Sometimes it seems I have to dig with both hands through the gray clouds of December looking for a ray of sunshine, like searching for a precious ring in a sand dune. And other times all I have to do is turn in another direction. In the last few days, I have seen little bursts of sunshine peaking bravely through those clouds. Here are a few of them:
♥ Several weeks ago I was asked (as a “committed sponsor”) by Compassion International look for a sponsor for a child who had been waiting for one for a long time. I had four weeks to find someone or she would be put back in the “general population.” I agreed and immediately blogged to ask if any was interested. Within days, a friend of mine whom I never would have thought to ask because we have often shared our financial struggles with each other, said that she and her 11-year old daughter wanted to give the family a Christmas gift of child sponsorship. I was so thrilled! I had participated in a life-giving event just by blogging. Yesterday, I received a thank you from Compassion for participating in the fall campaign to find sponsors: a small handmade burlap bag containing a simple but beautiful metal bird handmade in Haiti from recycled materials. It was a startlingly lovely reminder of the resilience we all have available to us if we dig deep enough.
♥ It was cute note card. At first glance I thought it was a my first Christmas card for 2014. Instead when I opened it, I found my first Christmas gift. In bold handwriting, the writer thanked me for the “wisdom you share in your teaching.” She went on to talk about “the ways you make a difference to so many people.” It was far from the first thank-you of my long career, but it came exactly at the right time.
♥ My son called on a Saturday recently to ask if he could bring my 9-year-old granddaughter over while he and his wife had dinner and ran some errands. I was not in the mood, but I agreed. While she was there, we played “Hit or Miss” The idea of the game is to pick a card with a category and then make a list of examples and compare them with others who are playing the game. Since it was just Rachel and I playing, we suspended the scoring rules. Toward the end of our playing time, the category was “things that keep you warm.” As we read our lists aloud, I noticed that instead of writing mittens I had written muffins. (This trouble with words happens often; I’m 72, after all!)
Pausing for a second, I showed Rachel what I had written. She burst out in laughter and yelled, “Grandma! Why did you write that? Muffins can’t keep your warm!” ( I make a batch of blueberry muffins nearly every day, since, for some reason, it is the one food my husband always know he can keep down. So I know muffins can help you feel loved and “fed” on many levels.) Her giggles continued as she began to imagine what we could do with muffins to keep warm. As we laughed together, I realized that we now had a private, inside joke that would remind us forever of a time we spent together. And sure enough as she waved good-bye and walked to her father’s car, she yelled, “Don’t forget your muffins if you go out. It’s really cold out here!” What a lovely ray of sunshine she had been in my life that day.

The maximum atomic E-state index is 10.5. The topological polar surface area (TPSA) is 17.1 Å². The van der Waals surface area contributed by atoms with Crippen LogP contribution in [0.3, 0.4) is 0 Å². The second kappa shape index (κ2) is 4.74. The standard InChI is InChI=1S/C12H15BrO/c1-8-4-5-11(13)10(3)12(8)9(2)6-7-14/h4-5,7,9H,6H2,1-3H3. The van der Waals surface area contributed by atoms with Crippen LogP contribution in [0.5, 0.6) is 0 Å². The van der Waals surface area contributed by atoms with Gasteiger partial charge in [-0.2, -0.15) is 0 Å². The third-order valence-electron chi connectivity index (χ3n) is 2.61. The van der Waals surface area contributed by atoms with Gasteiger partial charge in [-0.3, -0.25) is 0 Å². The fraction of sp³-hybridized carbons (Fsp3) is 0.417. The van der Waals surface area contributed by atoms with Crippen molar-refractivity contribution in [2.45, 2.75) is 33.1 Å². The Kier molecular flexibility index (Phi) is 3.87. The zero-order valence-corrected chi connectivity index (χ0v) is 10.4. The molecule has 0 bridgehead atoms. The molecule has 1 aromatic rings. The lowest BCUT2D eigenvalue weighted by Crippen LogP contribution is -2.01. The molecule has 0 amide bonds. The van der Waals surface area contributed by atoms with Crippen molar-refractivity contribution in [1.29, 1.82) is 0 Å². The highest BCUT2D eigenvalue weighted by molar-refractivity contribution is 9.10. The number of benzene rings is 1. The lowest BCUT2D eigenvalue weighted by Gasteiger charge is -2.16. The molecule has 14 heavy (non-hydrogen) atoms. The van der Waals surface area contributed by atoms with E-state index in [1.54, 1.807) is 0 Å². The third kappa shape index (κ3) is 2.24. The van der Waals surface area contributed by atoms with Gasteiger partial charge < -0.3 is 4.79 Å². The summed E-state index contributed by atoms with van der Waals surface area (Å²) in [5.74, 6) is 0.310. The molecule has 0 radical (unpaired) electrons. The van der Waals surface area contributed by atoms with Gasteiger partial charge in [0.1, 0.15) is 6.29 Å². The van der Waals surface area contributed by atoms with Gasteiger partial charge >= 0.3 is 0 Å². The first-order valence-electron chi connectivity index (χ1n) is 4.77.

♥ I got a letter from my soon-to-be-15 year-old granddaughter yesterday requesting support for summer mission trip to Guatemala. It expressed her excitement over going to another country to help build or restore a 12′ x 12′ home, help with a food program, and provide shoes for the children so they can go to school. I knew about the trip because she had asked financial support for the trip for her Christmas present. I was excited for her then. However, when I read in her support letter that she thinks God is calling her to go on this trip because she “has always loved working with kids, and [she believes] that God’s plan for me in the future is to adopt and work with orphans,” I cried. How beautiful it is to see the legacy of “helping the least of these” alive in the third generation of my family.
All of these gifts from the Spirit made me recognize that lately my husband and I have been watching for every slip of gray cloud that wafts our way. We turn that cloud over and over in our minds and finally put it in a pile with all the others for the future reference. It’s time to look in another direction so we can spot those” improbable moments of grace.” (Ann Lamott)